Film Director: Career and Salary Facts

Learn what it takes to prepare for a career as a film director. Explore salary potential and job growth projections to determine if this is the right career path for you. Schools offering Digital Cinematography degrees can also be found in these popular choices.

What Is a Film Director?

As a film director you'll make most of the creative decisions during filming and will be the visionary behind the overall look of the film. Film directors typically begin by interpreting a script and conducting any necessary research on the topic. They then select actors and actresses, work with costume and set designers and coordinate camera operators and other staff. Film directors also play a large role in post-production as they work closely with film editors to ensure the final product matches the desired vision. These professionals approve all decisions of a production and are often involved in the promotion of their film. The chart below outlines the education requirements, earning potential and job outlook for a career as a film director.

Degree Required Bachelor's degree is typical; master's degrees are available
Education Field of Study Film studies or related field
Job Growth (2014-2024) 9% (for all producers and directors)*
Median Salary (2015) $68,440 (for all producers and directors)*

Source: *U.S. Bureau of Labor Statistics

What Background Do I Need to Become a Film Director?

There are a variety of film schools on the West Coast, East Coast and in between that may prepare you to be a film director. Degrees that might be a good match for your directing plans could include a Bachelor of Arts in Film & Television or a Master of Arts in Cinema Studies. You could also start out as an actor or writer, or you could direct regional plays or commercials before making the transition to directing films. While many film directors have a college degree, others forge a career based solely on their talent and experience.

One unique training option is offered in the form of a highly selective program offered by the Directors Guild of America. Once accepted, individuals participate in up to 400 days of paid, on-the-job training and seminars. If you successfully complete the program, you'll be invited to join the Directors Guild.

What Traits Are Needed for This Career?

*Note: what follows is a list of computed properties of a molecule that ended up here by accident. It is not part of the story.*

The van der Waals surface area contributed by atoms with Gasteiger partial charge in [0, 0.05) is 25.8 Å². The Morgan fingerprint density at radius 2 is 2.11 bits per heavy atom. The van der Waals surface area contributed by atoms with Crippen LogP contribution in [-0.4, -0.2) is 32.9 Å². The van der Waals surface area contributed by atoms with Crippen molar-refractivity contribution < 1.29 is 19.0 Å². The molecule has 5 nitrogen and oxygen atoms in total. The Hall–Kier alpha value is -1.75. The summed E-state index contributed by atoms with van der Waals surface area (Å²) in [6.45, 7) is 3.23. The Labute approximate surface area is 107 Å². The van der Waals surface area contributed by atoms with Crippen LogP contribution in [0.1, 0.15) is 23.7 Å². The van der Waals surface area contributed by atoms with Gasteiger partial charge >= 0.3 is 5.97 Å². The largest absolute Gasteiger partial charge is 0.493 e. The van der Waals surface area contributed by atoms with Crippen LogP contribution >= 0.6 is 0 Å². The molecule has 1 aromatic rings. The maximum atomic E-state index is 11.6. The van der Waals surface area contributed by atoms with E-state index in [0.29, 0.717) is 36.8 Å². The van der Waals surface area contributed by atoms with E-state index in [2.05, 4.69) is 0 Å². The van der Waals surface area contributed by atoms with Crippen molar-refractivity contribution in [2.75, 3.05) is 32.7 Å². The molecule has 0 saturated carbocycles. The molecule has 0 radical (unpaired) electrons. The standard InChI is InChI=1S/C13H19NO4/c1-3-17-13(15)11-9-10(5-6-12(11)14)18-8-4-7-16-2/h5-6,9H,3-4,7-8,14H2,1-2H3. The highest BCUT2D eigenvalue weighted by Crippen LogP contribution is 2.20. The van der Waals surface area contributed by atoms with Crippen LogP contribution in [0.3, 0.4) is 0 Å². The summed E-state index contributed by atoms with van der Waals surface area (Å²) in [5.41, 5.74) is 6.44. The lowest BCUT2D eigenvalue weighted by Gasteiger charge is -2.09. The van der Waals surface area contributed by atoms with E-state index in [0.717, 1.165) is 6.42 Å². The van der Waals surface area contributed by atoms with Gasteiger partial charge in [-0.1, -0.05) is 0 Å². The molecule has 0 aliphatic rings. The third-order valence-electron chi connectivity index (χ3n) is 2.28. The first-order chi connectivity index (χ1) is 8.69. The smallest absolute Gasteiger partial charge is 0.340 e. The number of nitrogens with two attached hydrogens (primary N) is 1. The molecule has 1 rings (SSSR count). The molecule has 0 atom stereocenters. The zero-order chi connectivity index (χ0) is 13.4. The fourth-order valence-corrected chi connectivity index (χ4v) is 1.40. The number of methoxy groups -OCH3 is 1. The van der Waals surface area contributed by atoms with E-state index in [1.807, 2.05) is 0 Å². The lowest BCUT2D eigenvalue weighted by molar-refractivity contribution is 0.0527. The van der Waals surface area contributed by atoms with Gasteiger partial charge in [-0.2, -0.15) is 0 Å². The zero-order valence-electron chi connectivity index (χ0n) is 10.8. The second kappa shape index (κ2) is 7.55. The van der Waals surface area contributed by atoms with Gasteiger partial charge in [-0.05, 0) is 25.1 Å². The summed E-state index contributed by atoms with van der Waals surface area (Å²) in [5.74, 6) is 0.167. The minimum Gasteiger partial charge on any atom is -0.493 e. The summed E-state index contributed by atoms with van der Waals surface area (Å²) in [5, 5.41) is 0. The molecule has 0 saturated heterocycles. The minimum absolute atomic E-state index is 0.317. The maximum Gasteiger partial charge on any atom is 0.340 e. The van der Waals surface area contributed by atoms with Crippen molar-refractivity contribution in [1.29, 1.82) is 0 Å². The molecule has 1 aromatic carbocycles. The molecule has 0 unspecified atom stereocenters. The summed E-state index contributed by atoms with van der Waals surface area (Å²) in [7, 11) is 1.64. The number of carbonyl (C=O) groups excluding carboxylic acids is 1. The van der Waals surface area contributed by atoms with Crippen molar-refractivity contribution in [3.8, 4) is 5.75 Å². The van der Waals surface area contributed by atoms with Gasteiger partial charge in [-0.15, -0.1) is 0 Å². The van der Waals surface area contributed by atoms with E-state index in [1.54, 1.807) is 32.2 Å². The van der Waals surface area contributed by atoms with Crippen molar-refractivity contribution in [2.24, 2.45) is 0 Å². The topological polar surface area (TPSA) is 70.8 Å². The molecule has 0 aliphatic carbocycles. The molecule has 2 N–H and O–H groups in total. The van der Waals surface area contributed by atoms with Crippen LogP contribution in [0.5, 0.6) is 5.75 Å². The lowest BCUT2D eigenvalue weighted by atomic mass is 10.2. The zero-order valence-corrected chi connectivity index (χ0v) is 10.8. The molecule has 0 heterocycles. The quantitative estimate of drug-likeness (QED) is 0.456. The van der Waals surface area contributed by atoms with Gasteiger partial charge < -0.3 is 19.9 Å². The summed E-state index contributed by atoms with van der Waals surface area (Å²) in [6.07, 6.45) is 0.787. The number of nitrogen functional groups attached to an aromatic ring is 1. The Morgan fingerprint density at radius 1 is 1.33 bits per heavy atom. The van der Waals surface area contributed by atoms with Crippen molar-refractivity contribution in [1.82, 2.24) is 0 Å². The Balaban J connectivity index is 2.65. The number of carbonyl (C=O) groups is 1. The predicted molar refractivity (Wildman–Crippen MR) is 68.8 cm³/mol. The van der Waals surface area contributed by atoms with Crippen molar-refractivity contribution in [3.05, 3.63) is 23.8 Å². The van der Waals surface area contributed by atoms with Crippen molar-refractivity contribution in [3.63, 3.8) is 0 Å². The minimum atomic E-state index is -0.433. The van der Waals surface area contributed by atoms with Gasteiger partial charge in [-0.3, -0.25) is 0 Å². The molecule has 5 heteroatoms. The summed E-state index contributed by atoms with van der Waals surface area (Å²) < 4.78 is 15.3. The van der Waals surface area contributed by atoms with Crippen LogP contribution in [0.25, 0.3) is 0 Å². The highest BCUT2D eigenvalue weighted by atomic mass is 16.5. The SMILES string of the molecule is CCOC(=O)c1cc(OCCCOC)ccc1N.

Creativity and talent are necessary if you wish to become a film director. Commitment to your craft and patience are useful qualities for a successful career. Because film crews can involve over 100 people, management ability is an important trait in a director as well. In addition, your ability to work long hours doesn't hurt.

What Kind of Duties Would I Have?

Although directors usually must answer to an executive producer, you'll pick most of a film's personnel. You'll take part in meetings with film executives, casting sessions and hiring rounds for actors and screenwriters. You'll also be involved in choosing and supervising music composers and art directors.

What Kind of Salary Could I Earn?

In 2015, $68,440 was the median annual wage for all producers and directors, according to the U.S. Bureau of Labor Statistics (www.bls.gov). The same source predicted 9% growth in the number of producer and director jobs for the period of 2014-2024. Performing arts companies were a lower-paying employment sector for these professionals, granting an average salary figure of $62,350 as of 2015. In contrast, the average salary for motion picture producers and directors was $105,550 in that same year, so if you find success at the box office you may see your star - and your income - rise in Hollywood.

What Are Some Related Alternative Careers?

Writers and authors, art directors and top executives are a few related careers that require at least a bachelor's degree. Writers and authors create the written content for a variety of media, such as scripts, books, magazines and more. Art directors are responsible for developing and maintaining a particular visual style throughout a production, magazine, newspaper or other form of media. Top executives oversee and coordinate the various activities of an organization or company.

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